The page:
contextualized enough to be applied.

Of course there is most likely a balance here, but right now the pendulum as
I see it is that most of the science is done in an academic way, b/c that is
the primary space available for publication. The blog space, Boxes & Arrows,
and other newer spaces are altering this trend, but still has not created a
real balance in this regards.

-- dave

7 Sep 2004 - 10:02am
Gerard Torenvliet
2004

David Heller asked:

> Is there a "science" to practice outside the academic?

Yes.

> Is the academic really contextualized enough to be relevant?

Yes. Not at the journal-article level, but at a higher meta-level where you can begin to tie together the trends in research findings. Read Beyer & Holtzblatt's 'Contextual Design' - their very practical work was intimately informed by a merge of practice and academic findings.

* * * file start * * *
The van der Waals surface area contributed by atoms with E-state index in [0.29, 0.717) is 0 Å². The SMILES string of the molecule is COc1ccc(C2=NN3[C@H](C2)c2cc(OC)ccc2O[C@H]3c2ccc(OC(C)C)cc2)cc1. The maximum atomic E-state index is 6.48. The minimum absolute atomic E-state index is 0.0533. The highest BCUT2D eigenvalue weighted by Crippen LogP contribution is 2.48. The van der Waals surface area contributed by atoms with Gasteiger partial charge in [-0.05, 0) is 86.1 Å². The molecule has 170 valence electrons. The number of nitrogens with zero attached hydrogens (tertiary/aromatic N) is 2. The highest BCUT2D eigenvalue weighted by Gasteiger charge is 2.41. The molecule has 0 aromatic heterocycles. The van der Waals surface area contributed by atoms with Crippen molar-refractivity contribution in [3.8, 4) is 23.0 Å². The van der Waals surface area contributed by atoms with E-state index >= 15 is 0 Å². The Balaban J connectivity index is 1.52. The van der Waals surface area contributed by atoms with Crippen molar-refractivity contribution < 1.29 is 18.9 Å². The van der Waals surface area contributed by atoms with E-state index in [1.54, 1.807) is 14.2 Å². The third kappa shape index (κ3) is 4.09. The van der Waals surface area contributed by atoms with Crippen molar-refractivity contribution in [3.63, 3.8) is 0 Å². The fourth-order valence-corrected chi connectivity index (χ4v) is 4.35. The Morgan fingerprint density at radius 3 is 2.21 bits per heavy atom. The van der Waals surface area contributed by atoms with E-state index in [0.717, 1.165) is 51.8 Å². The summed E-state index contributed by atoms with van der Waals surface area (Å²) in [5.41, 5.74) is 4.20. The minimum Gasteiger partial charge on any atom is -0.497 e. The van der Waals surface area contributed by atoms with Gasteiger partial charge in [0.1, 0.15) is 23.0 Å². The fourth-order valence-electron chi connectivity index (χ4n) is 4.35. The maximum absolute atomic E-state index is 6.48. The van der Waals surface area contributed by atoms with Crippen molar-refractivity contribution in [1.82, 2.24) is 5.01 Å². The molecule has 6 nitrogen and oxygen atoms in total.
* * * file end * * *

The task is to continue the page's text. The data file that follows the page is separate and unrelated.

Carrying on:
> I would much rather see a promotion of the case study process of the DUX
> variety which is contextualized around the real world, but still
> "measurable" than read academic findings that while informing are not
> contextualized enough to be applied.

That's a great approach, too. CHI needs to be pressured to include this sort of stuff so that academics can learn from practitioners and vice-versa.

Like you said, we need to find a balance. Academic research won't provide you with a huge impact for tomorrow. Focusing on it more longterm will provide us as a discipline with more and better tools, and more respect.

Regards,
-Gerard

:: Gerard Torenvliet / gerard.torenvliet at cmcelectronics.ca
:: Human Factors Engineering Design Specialist
:: CMC Electronics Inc.
::
:: Ph - 613 592 7400 x 2613
:: Fx - 613 592 7432
::
:: 415 Legget Drive, P.O. Box 13330
:: Ottawa, Ontario, CANADA, K2K 2B2
:: http://www.cmcelectronics.ca